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Posted on June 3rd, 2010 by Victoria Pal in Tech

Natural power sourcesMore and more companies are becoming environmentally alert and try to minimize their carbon footprint. It is "the big new thing" for more than a decade. The IT sphere, being first in expansion and new technology adoption, is determined to go green. Datacenters and servers in the US alone represent more than 1.5% of America's electricity consumption (61 billion kilowatt-hours). A percentage which is about to double by 2011. This is a major expense to all companies, using this equipment.

Sunlight

A California based company by the name of AISO.net (Affordable Internet Services Online) is 100% dependent on solar energy. All their web servers are powered by sunlight. They don't consider that enough and go further by using Coolerado air conditioners. Water is evaporated into air in one chamber within the air conditioner, and this cools the air flowing in an adjacent chamber. Water vapor in the exhaust air holds the heat and is used for cooling the solar panes, increasing their efficiency by 15%. Their entire building is painted white, to fight of the "heat island effect". Natural light is spread through the building, compensating for artificial light, during the day. You can check AISO.net to learn about the ways the are harnessing the gifts of nature.

Wind

HostGator.com do not run their entire business on sun, but they,too, seem to have made a huge step in going green. They power all their shared and reseller servers by harnessing the power of wind. 2,200,000 websites on shared and reseller servers means a lot of physical servers. They do not own wind turbines, but have made their contribution by purchasing Renewable Energy Credits.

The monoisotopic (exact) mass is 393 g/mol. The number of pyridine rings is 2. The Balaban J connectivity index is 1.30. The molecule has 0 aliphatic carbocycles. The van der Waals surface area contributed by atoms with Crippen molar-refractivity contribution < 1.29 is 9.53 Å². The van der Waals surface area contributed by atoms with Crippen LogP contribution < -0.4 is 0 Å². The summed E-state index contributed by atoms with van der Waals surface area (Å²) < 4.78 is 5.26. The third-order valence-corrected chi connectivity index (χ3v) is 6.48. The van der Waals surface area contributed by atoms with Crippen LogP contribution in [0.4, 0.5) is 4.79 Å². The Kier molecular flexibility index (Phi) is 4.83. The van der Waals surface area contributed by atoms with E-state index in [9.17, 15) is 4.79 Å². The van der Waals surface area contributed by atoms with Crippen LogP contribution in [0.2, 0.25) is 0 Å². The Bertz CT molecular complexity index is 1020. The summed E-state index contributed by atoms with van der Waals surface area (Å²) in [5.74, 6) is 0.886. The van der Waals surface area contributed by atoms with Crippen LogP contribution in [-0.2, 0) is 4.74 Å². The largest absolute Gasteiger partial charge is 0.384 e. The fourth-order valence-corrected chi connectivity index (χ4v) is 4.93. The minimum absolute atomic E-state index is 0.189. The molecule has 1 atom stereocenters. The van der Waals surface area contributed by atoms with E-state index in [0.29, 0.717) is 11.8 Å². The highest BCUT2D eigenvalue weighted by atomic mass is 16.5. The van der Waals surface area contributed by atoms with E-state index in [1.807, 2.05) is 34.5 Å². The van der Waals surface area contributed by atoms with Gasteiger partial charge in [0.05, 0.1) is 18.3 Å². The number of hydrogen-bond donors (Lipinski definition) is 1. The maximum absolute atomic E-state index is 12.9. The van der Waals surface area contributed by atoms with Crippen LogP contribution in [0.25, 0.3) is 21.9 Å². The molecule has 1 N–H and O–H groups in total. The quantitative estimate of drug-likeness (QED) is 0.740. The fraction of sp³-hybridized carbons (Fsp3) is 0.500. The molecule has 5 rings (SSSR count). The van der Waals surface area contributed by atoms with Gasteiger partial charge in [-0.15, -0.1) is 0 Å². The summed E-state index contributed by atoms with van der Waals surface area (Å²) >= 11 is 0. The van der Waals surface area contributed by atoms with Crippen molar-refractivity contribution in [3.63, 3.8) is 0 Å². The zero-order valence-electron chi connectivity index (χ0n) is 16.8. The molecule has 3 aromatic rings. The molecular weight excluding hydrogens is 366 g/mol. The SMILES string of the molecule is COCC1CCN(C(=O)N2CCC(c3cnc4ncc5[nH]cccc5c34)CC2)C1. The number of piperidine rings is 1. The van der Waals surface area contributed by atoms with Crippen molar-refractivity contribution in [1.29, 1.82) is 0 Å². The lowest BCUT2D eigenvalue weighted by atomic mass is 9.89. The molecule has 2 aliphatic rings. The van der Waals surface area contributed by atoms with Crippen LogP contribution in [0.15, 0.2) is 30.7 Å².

Their Renewable Energy Certificate purchase supports 4,009 MWh of electricity generation sourced from Texas wind farms.

Water

Data centers need electricity, and they need it bad. Adequately, data-center owners have found sources of cheap electricity in the hydroelectric dams that dot the Rockies and the Northwest. Washington and Oregon, America's top two hydroelectric-­producing states, have electricity costs 20 to 30 percent lower than the national average. Small towns in places like the Columbia River basin are thriving. Cheaper electricity bill and local community development seem to go together in this case.

Reducing the utility bill can be enough of a motivation for a big website hosting providers and datacenters, alike, to be in search of an alternative and more efficient way to run their hardware. Cheaper electricity and higher hardware efficiency are what everyone are after. Why not do it greener and cheaper at the same time?

Victoria Pal

Doesn't like queuing (particularly at Wimbledon). Likes travelling, tennis and reading. Loves working as a Project Manager at WebSitePulse.

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